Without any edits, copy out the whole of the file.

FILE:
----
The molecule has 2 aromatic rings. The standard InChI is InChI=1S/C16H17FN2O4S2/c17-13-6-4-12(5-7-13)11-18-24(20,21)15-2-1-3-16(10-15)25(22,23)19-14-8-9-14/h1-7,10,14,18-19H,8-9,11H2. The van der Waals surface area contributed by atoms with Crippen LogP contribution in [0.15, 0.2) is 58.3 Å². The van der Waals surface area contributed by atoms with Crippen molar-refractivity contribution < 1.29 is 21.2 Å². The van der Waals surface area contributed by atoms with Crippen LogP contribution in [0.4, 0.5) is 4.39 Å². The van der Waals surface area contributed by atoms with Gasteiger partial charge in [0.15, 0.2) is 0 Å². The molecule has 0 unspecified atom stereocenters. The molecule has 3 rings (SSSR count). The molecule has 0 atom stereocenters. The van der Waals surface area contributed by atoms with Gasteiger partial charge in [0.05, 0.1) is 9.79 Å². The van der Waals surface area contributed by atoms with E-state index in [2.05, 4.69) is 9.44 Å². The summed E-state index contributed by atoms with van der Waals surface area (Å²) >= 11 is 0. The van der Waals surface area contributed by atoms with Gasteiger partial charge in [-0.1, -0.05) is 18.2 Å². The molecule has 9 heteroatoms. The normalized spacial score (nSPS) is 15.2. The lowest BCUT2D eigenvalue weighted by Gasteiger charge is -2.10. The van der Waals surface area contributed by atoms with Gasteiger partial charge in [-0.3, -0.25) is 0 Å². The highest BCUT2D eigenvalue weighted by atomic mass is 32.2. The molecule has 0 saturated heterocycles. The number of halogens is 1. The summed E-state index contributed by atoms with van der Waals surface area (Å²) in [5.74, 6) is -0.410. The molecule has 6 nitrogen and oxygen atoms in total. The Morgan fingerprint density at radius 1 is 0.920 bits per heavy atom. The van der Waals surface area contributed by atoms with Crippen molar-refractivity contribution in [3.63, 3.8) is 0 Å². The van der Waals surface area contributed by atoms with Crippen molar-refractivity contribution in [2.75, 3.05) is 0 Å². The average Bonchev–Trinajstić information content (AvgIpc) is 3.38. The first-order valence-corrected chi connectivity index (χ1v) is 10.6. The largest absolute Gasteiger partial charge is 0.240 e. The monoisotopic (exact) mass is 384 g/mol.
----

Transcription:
The molecule has 2 aromatic rings. The standard InChI is InChI=1S/C16H17FN2O4S2/c17-13-6-4-12(5-7-13)11-18-24(20,21)15-2-1-3-16(10-15)25(22,23)19-14-8-9-14/h1-7,10,14,18-19H,8-9,11H2. The van der Waals surface area contributed by atoms with Crippen LogP contribution in [0.15, 0.2) is 58.3 Å². The van der Waals surface area contributed by atoms with Crippen molar-refractivity contribution < 1.29 is 21.2 Å². The van der Waals surface area contributed by atoms with Crippen LogP contribution in [0.4, 0.5) is 4.39 Å². The van der Waals surface area contributed by atoms with Gasteiger partial charge in [0.15, 0.2) is 0 Å². The molecule has 0 unspecified atom stereocenters. The molecule has 3 rings (SSSR count). The molecule has 0 atom stereocenters. The van der Waals surface area contributed by atoms with Gasteiger partial charge in [0.05, 0.1) is 9.79 Å². The van der Waals surface area contributed by atoms with E-state index in [2.05, 4.69) is 9.44 Å². The summed E-state index contributed by atoms with van der Waals surface area (Å²) >= 11 is 0. The van der Waals surface area contributed by atoms with Gasteiger partial charge in [-0.1, -0.05) is 18.2 Å². The molecule has 9 heteroatoms. The normalized spacial score (nSPS) is 15.2. The lowest BCUT2D eigenvalue weighted by Gasteiger charge is -2.10. The van der Waals surface area contributed by atoms with Gasteiger partial charge in [-0.3, -0.25) is 0 Å². The highest BCUT2D eigenvalue weighted by atomic mass is 32.2. The molecule has 0 saturated heterocycles. The number of halogens is 1. The summed E-state index contributed by atoms with van der Waals surface area (Å²) in [5.74, 6) is -0.410. The molecule has 6 nitrogen and oxygen atoms in total. The Morgan fingerprint density at radius 1 is 0.920 bits per heavy atom. The van der Waals surface area contributed by atoms with Crippen molar-refractivity contribution in [3.63, 3.8) is 0 Å². The van der Waals surface area contributed by atoms with Crippen molar-refractivity contribution in [2.75, 3.05) is 0 Å². The average Bonchev–Trinajstić information content (AvgIpc) is 3.38. The first-order valence-corrected chi connectivity index (χ1v) is 10.6. The largest absolute Gasteiger partial charge is 0.240 e. The monoisotopic (exact) mass is 384 g/mol.